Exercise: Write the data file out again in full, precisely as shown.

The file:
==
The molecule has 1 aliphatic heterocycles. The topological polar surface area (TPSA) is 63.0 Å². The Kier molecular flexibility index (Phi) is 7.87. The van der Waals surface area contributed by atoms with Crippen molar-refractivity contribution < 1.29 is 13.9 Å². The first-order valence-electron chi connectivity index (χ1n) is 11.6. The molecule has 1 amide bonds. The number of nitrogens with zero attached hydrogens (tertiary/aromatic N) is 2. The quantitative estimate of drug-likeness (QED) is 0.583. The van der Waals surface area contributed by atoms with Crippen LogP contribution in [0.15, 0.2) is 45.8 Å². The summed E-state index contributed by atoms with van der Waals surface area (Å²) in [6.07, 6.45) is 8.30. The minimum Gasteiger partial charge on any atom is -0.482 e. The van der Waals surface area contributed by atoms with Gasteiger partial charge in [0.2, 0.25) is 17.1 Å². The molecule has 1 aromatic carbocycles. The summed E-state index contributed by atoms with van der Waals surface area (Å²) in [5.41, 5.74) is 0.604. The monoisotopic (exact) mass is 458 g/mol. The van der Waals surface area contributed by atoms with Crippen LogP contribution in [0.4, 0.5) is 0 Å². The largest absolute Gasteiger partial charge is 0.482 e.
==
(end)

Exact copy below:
The molecule has 1 aliphatic heterocycles. The topological polar surface area (TPSA) is 63.0 Å². The Kier molecular flexibility index (Phi) is 7.87. The van der Waals surface area contributed by atoms with Crippen molar-refractivity contribution < 1.29 is 13.9 Å². The first-order valence-electron chi connectivity index (χ1n) is 11.6. The molecule has 1 amide bonds. The number of nitrogens with zero attached hydrogens (tertiary/aromatic N) is 2. The quantitative estimate of drug-likeness (QED) is 0.583. The van der Waals surface area contributed by atoms with Crippen LogP contribution in [0.15, 0.2) is 45.8 Å². The summed E-state index contributed by atoms with van der Waals surface area (Å²) in [6.07, 6.45) is 8.30. The minimum Gasteiger partial charge on any atom is -0.482 e. The van der Waals surface area contributed by atoms with Gasteiger partial charge in [0.2, 0.25) is 17.1 Å². The molecule has 1 aromatic carbocycles. The summed E-state index contributed by atoms with van der Waals surface area (Å²) in [5.41, 5.74) is 0.604. The monoisotopic (exact) mass is 458 g/mol. The van der Waals surface area contributed by atoms with Crippen LogP contribution in [0.4, 0.5) is 0 Å². The largest absolute Gasteiger partial charge is 0.482 e.